Part I of II – Interview with Fernando del Pino Calvo-Sotelo As 2021 draws to an end, it is a good time for us all to pause for a moment, look back and take stock of the year that is almost behind us. It is especially interesting to recall what our expectations were at the start of the year and see how they measure up to what actually transpired. It might seem like it was eons ago, but it was actually only last January when politicians in most advanced economies were still celebrating vaccines as the answer to all our problems. They would put the pandemic firmly behind us in just a few months, no more restrictions would ever be needed again and lockdowns would be a thing of the past. Around the same time, taxpayers, business owners, investors and ordinary savers were also told
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Claudio Grass writes “Whatever it takes” – Part II of II
Claudio Grass writes “Whatever it takes” – Part II of II
Claudio Grass writes “Whatever it takes”:
Claudio Grass writes “Whatever it takes”:
Part I of II – Interview with Fernando del Pino Calvo-Sotelo
As 2021 draws to an end, it is a good time for us all to pause for a moment, look back and take stock of the year that is almost behind us. It is especially interesting to recall what our expectations were at the start of the year and see how they measure up to what actually transpired.
It might seem like it was eons ago, but it was actually only last January when politicians in most advanced economies were still celebrating vaccines as the answer to all our problems. They would put the pandemic firmly behind us in just a few months, no more restrictions would ever be needed again and lockdowns would be a thing of the past. Around the same time, taxpayers, business owners, investors and ordinary savers were also told to expect a great economic recovery that was just around the corner. What we all got instead was a fresh round of total lockdowns in many parts of Europe, new restrictions all over the world, “health passes” and a daily reality that doesn’t look like anything remotely resembling “normal”. And as for that economic prosperity that was promised, we instead got skyrocketing prices, an energy crisis and an unprecedented, globally crippling supply chain meltdown.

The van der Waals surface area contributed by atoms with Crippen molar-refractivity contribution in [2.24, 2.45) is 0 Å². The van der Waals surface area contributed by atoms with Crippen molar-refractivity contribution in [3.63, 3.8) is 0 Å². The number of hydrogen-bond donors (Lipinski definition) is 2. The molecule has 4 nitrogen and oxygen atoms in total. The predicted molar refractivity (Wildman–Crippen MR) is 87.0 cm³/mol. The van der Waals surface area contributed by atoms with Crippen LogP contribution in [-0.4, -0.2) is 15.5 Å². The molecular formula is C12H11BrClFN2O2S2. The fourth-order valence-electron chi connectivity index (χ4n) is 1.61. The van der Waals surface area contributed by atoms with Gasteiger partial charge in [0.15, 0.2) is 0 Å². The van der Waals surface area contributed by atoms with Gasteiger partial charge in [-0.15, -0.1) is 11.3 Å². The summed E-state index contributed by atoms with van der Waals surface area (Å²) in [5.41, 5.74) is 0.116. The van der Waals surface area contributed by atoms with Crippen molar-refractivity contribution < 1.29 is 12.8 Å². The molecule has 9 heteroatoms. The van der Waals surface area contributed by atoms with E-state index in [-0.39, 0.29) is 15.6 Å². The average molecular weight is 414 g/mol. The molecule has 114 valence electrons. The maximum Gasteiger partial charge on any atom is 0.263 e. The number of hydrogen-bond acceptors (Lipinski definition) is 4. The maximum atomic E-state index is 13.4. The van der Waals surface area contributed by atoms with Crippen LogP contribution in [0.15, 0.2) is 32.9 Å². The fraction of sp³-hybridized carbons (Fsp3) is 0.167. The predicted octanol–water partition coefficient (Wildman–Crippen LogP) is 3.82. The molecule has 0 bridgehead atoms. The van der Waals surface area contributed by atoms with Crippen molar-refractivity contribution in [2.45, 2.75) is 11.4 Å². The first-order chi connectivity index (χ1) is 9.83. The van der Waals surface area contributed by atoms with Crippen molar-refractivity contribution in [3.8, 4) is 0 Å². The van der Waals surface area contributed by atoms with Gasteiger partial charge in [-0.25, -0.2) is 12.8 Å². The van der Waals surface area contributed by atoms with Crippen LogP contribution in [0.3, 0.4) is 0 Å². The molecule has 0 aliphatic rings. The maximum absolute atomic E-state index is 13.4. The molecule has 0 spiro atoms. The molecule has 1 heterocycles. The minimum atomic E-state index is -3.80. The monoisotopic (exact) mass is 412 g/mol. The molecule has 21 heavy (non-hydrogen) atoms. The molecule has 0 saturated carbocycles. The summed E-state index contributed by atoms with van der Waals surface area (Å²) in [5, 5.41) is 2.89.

To discuss this gap between what was promised and what was delivered, as well as what we might expect in the coming months and years, economically, socially and politically, I once again turned to Fernando del Pino. I’ve long found his insights to be reliably discerning and his analyses consistently astute, something that was clearly demonstrated in our last interview this past summer, that proved to be remarkably prescient.
Fernando del Pino Calvo-Sotelo is a private investor and former board member of Ferrovial, which was founded by his father, Rafael del Pino y Moreno, in 1952. Apart from his extensive experience in the private sector and his insights as a successful investor, Fernando also has a deep understanding of economic and monetary history. He had long been a staunch defender of individual liberty, self-responsibility and independent and rational thinking, and his writings on this present crisis, as well as on other issues, clearly reflect this.